My current dwelling is an upstate New York hippie town. I’m on the side of the Hudson River I never thought I’d cross. I’m two hours north of the city where I erstwhile imagined I’d spend my life… the city where I projected to eventually age into the gray-haired, wrinkled version of myself, strolling down Manhattan’s Riverside Drive, pushing my grocery cart, with a Irish-accented doorman who’d greet me “good evening, ma’am” as I briefly returned home in advance of an evening at the Philharmonic.

Essentially, I’m two hours above and west from where I always felt I belonged.

So, I spend a few hours each day, alone in a café, reading a book, or writing notes in a red moleskin journal that outwardly projects me as some form of pseudo-hipster intellectual creative type. My thoughts invariably are interrupted by curiously conversant strangers who may (or may not) still be high on mushrooms from 1969. The waitresses have started to learn my name, where I like to sit (away from the lights and the Wi-Fi router), when to urgently bring me caffeine, and on occasion they generously refuse my payment for the latte.

When I’m home, bored with my Facebook feed, or too distracted to research the physiological implications of 5G millimeter waves on human skin, or too tired to work out the biochemical relevance of voltage gated calcium channels, I comb through online real estate ads instead. I schizophrenically wade through Airbnb’s temporary monthly escapes from my altered reality, or Zillow’s unrealistic one-year commitments away from my current existence.

My search terms vary widely from “Hudson Valley” to “Shenandoah Valley” to “Boulder, Colorado,” to the extent that I’ve wondered if John Denver has a song for everywhere I’m meant to roam. But at least he knew those country roads could take him home to the place where he belonged.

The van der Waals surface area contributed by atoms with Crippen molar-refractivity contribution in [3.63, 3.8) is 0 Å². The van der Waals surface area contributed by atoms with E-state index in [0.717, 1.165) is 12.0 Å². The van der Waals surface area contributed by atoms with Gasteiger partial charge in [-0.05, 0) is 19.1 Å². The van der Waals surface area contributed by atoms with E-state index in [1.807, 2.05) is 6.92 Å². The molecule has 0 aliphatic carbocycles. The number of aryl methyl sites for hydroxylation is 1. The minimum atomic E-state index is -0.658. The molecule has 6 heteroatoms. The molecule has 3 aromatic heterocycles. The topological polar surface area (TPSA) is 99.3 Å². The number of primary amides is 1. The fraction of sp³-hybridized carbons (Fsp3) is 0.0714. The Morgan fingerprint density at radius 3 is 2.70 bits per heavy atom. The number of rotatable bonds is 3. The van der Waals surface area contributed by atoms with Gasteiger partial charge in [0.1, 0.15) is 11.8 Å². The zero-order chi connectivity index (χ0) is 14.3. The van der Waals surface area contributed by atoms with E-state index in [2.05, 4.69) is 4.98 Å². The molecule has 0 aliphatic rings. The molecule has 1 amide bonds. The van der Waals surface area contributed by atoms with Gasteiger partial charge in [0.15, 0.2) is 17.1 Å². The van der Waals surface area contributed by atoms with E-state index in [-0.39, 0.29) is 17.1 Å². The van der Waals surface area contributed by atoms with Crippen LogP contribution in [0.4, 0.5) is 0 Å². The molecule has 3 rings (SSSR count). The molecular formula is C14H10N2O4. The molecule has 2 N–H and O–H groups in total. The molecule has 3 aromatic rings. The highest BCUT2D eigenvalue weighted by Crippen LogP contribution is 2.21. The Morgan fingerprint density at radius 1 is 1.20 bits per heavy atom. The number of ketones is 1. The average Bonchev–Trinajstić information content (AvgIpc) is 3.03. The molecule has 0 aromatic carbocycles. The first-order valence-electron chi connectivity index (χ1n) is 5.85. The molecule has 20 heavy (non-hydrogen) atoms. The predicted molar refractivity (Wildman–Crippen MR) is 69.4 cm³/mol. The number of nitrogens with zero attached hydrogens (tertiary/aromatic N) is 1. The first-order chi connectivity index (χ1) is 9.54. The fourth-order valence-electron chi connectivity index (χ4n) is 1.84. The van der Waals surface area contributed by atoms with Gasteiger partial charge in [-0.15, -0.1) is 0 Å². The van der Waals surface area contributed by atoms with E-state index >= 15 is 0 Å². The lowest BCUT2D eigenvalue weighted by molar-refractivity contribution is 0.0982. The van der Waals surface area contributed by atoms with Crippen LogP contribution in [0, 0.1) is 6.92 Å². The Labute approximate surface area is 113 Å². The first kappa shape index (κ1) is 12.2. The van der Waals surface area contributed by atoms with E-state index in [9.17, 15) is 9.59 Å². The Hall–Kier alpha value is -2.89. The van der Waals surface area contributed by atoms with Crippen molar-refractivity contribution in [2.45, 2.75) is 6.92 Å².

The vacation rental website taglines elicit in me varying degrees of hope and hopelessness. “Get HomeAway From It All” inspires a glimmer of optimism. Airbnb’s “Where Do You Want To Go?” triggers existential anxiety.

Do I take it as a sign that I’m in the middle of the Catskills, and yet I drive by at least three cars per day with Virginia license plates? Or that six people from the greater Boulder/Denver area have recently entered my life. With one mountain time zone friend exclaiming, “You’re such a Boulder girl!” and somehow, I suspect he’s right, despite my anemic lack of fortitude at high elevation.

My days have a mysterious aura about them, an inexplicable blend of The Twilight Zone and a Hallmark holiday movie…. The Hollywood executives from LA who asked me to be an extra in their black-and-white ghost story film, because the director “loves my look.” (Does one wish to have a look that befits a rural horror movie?). The ethereally cool woman I met at the tea shop who is magically interconnected to everyone I know and have ever known. The type of character who winds up being your Christmas angel… The farmhouse rental I went to view with my realtor, thirty minutes out in the countryside, on an isolated windswept canvas. The rooms were wallpapered with pale yellow-and-orange flowers. An ancient radio was broadcasting a station emitting scratchy old French tunes. An old rotary phone sat mounted on the wall, still with a dial tone. I checked. My realtor had no idea who turned any of this on. It was the type of house only Hitchcock could have conjured. Maybe I should have sent the Hollywood folks in that direction.

As a child, I was sick a lot. This carried its own frustrating form of stagnation, a stark contrast to my current existence of energetically-imposed hyper-mobility. A string of bacterial infections and viruses kept me home from school, lying flat on my couch, feverish and hugging my pound puppies who thankfully never caught my wicked germs. Fifth grade saw me with both pneumonia and mono. I missed so many subsequent months of elementary school, such that my teacher Mr. Stein tutored me at home, so I could still graduate with my class.

A sick kid in the late-1980’s pretty much had two options: watch cartoons or watch movies on VHS tapes. I was home so frequently, I nearly wore out our VCR. My “sick movies” of choice were Back to the Future: Part One and Part Two. I thought the creators went off the rails a bit with their Wild West journey in Part Three, so I rarely flipped that tape in.